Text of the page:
Hotline Miami is a game all about juxtaposition. The game is styled as a retro, top down 8-bit beat ‘em up, but the incredibly violent gameplay surrounding it is not something you would have seen during the NES era (at least not without any large amount of controversy). The music and color palette is upbeat and cheerful, but underneath is a dark and surreal game where acts of brutality are the only kinds of actions available for you to take. It’s also one of the most addicting and clever titles I’ve come across.


At the start of the game, players learn the basics of combat, finishing off enemies, and picking up weapons. Gameplay is simple, but surprisingly challenging and becomes varied as you continue through new enemy types, weapons and environments, along with some stylish boss battles. The gameplay is best described as a mashup of Hitman and Manhunt in 8 bit, with players having to be careful and pick their targets off individually, but the stealth (if you can call it that) basically consists of rushing enemies and finishing them off before their buddies can arrive, swinging your weapons before they can and trying to hide if a group of tough enemies are rushing your last known location.


Despite the simplicity of the controls and combat, there is a surprising amount of strategy and planning involved. Simply going in and trying to smash your way through enemies will more often than not end with you dying immediately and starting all over again. This is reinforced by the top down view allowing you to see enemies before they can spot you and letting you look ahead, with an open approach to levels letting you pick how you go about finishing them off. The levels are broken up by floors in buildings that you must clear of enemies, sometimes there is a second objective, but always you must kill every single enemy, and once you’ve finished you move to a new floor and get a new checkpoint to start from if you die. Of course, even though enemies are quick to end your life, the point system in play adds incentives for boldness, with multipliers for quickly stringing along kills and taking out enemies in unique ways, adding even more juxtaposition to the gameplay that stresses caution, but rewards recklessness. Despite the fun, the controls are a bit wonky, and as of this writing there wasn’t any gamepad support, so players have to make do with the keyboard controls that don’t quite give you the control you might want, especially since the accuracy of your throws and gunshots is questionable at best and often left me restarting when I missed a close up throw on a final enemy. But it’s not a game breaking issue and it’s easy to adjust to.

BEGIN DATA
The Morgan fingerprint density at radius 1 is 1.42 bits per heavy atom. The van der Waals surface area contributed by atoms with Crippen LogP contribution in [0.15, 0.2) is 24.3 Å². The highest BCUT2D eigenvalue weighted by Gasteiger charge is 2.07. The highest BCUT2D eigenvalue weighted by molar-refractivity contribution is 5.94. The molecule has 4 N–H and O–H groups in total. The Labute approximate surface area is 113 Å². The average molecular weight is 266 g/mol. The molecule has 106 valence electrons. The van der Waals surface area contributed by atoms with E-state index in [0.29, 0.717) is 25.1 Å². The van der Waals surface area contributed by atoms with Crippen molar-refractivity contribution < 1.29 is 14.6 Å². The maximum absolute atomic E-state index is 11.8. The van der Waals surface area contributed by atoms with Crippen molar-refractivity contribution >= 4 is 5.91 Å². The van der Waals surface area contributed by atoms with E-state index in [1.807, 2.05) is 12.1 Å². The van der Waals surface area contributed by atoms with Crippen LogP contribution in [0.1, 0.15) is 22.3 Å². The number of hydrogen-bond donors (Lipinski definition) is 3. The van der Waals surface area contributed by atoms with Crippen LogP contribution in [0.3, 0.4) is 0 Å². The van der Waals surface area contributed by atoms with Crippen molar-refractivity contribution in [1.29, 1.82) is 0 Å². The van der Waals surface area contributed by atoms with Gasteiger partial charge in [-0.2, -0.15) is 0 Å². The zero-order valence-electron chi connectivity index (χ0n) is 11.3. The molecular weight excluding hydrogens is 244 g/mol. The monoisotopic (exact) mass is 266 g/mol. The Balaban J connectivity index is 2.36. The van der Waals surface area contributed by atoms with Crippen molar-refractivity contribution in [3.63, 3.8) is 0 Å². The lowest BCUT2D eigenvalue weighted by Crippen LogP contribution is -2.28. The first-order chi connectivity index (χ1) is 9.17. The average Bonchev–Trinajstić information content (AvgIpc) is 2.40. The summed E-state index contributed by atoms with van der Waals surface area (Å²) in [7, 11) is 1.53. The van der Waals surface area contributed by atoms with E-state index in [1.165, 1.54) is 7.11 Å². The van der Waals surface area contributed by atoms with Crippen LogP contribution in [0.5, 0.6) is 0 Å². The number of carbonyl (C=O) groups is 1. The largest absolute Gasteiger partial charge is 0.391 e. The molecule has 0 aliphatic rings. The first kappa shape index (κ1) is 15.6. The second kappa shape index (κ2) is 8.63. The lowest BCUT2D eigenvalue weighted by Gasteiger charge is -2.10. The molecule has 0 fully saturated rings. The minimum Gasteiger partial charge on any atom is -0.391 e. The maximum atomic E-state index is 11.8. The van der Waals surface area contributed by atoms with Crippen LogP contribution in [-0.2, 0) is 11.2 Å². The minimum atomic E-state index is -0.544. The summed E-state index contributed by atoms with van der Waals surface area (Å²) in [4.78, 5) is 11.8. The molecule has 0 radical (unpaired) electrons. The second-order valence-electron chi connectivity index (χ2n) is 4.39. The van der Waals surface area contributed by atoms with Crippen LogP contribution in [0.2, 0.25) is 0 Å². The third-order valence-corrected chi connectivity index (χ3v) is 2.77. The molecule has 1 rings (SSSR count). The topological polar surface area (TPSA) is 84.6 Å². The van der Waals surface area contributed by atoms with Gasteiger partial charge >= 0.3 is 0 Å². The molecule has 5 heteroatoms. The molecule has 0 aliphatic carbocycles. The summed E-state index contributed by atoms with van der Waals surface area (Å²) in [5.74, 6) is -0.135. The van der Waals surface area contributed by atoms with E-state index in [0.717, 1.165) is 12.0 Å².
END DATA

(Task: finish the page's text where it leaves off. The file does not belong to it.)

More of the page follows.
The story is also an interesting part of the game, with an incredibly surreal style that has you asking questions that may not be answered until the end. The basic premise as that your protagonist (who is unnamed) is receiving phone calls by a mysterious cabal of masked persons who you often meet in their dirty lair. The phone calls instruct you to violently kill various Russians mobsters and complete other objectives for these people. It’s hinted that your character is doing this against his will, but not much is explained about your character and you only express yourself through violence for the most part. The game does add a bit of characterization, with the player often ending up at his apartment between missions or going out for a late night snack after missions (with another mysterious character who calls you his “friend” often giving you free pizzas or snacks “on the house”). The moments and touches really doesn’t allow you to do anything or learn anything else about your character, but they do a good job of building up the mystery and offering more disturbing and surreal imagery and moments as the game goes on and it appears your character is beginning to lose his grip on his sanity. It’s very intriguing and serves to justify some of the incredible violence going on.


The game also offers quite a bit of replay value through secrets and hidden masks with different abilities, from turning out the lights, to making dogs friendlier. These abilities can come in handy, though some simply serve to make things a little harder or weirder (such as a mask that reverses controls and another that translates everything to French). The actual game itself is rather short to go through (I was able to beat it in one day), but the allure of different masks and secrets adds to the replayability, while different tactics and attempts at a higher score can make it last for a while until you begin to get bored of it.


Overall, Hotline Miami is a fun downloadable title that tries to be different and ends up being a very memorable experience. Despite the minor flaws on display, it is easy to jump into and easy to play for long periods of time, with both fun gameplay and intriguing narrative to pull the player forward.